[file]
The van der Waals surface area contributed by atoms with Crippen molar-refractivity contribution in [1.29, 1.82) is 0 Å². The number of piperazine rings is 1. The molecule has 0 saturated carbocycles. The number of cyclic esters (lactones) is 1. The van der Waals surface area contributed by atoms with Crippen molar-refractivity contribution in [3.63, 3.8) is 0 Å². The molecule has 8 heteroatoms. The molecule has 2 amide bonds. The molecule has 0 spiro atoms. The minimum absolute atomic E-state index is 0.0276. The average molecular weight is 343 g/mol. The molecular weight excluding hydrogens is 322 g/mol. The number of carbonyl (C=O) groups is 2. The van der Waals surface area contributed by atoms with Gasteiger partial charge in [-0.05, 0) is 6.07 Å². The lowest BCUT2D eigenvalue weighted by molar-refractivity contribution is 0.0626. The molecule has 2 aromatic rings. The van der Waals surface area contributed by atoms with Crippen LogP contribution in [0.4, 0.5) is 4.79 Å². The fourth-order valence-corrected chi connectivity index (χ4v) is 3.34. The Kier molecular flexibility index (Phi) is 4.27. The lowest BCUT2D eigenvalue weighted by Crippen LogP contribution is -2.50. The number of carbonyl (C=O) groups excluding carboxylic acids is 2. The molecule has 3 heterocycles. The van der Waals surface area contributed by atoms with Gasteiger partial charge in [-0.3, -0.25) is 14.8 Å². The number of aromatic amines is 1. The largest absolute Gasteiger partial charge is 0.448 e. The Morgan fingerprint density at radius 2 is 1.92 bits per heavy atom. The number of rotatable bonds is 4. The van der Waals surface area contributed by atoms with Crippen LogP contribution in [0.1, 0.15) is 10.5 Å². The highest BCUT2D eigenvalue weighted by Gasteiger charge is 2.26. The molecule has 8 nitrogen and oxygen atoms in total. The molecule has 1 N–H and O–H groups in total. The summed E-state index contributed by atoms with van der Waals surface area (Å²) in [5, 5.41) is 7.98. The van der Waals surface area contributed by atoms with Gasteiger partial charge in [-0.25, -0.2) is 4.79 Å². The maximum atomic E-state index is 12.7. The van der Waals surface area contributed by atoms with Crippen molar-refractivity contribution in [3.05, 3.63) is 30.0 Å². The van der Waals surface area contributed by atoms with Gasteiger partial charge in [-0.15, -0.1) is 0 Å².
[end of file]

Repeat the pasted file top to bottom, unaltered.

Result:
The van der Waals surface area contributed by atoms with Crippen molar-refractivity contribution in [1.29, 1.82) is 0 Å². The number of piperazine rings is 1. The molecule has 0 saturated carbocycles. The number of cyclic esters (lactones) is 1. The van der Waals surface area contributed by atoms with Crippen molar-refractivity contribution in [3.63, 3.8) is 0 Å². The molecule has 8 heteroatoms. The molecule has 2 amide bonds. The molecule has 0 spiro atoms. The minimum absolute atomic E-state index is 0.0276. The average molecular weight is 343 g/mol. The molecular weight excluding hydrogens is 322 g/mol. The number of carbonyl (C=O) groups is 2. The van der Waals surface area contributed by atoms with Gasteiger partial charge in [-0.05, 0) is 6.07 Å². The lowest BCUT2D eigenvalue weighted by molar-refractivity contribution is 0.0626. The molecule has 2 aromatic rings. The van der Waals surface area contributed by atoms with Crippen LogP contribution in [0.4, 0.5) is 4.79 Å². The fourth-order valence-corrected chi connectivity index (χ4v) is 3.34. The Kier molecular flexibility index (Phi) is 4.27. The lowest BCUT2D eigenvalue weighted by Crippen LogP contribution is -2.50. The number of carbonyl (C=O) groups excluding carboxylic acids is 2. The molecule has 3 heterocycles. The van der Waals surface area contributed by atoms with Gasteiger partial charge in [-0.3, -0.25) is 14.8 Å². The number of aromatic amines is 1. The largest absolute Gasteiger partial charge is 0.448 e. The Morgan fingerprint density at radius 2 is 1.92 bits per heavy atom. The number of rotatable bonds is 4. The van der Waals surface area contributed by atoms with Crippen LogP contribution in [0.1, 0.15) is 10.5 Å². The highest BCUT2D eigenvalue weighted by Gasteiger charge is 2.26. The molecule has 8 nitrogen and oxygen atoms in total. The molecule has 1 N–H and O–H groups in total. The summed E-state index contributed by atoms with van der Waals surface area (Å²) in [5, 5.41) is 7.98. The van der Waals surface area contributed by atoms with Gasteiger partial charge in [-0.25, -0.2) is 4.79 Å². The maximum atomic E-state index is 12.7. The van der Waals surface area contributed by atoms with Crippen molar-refractivity contribution in [3.05, 3.63) is 30.0 Å². The van der Waals surface area contributed by atoms with Gasteiger partial charge in [-0.15, -0.1) is 0 Å².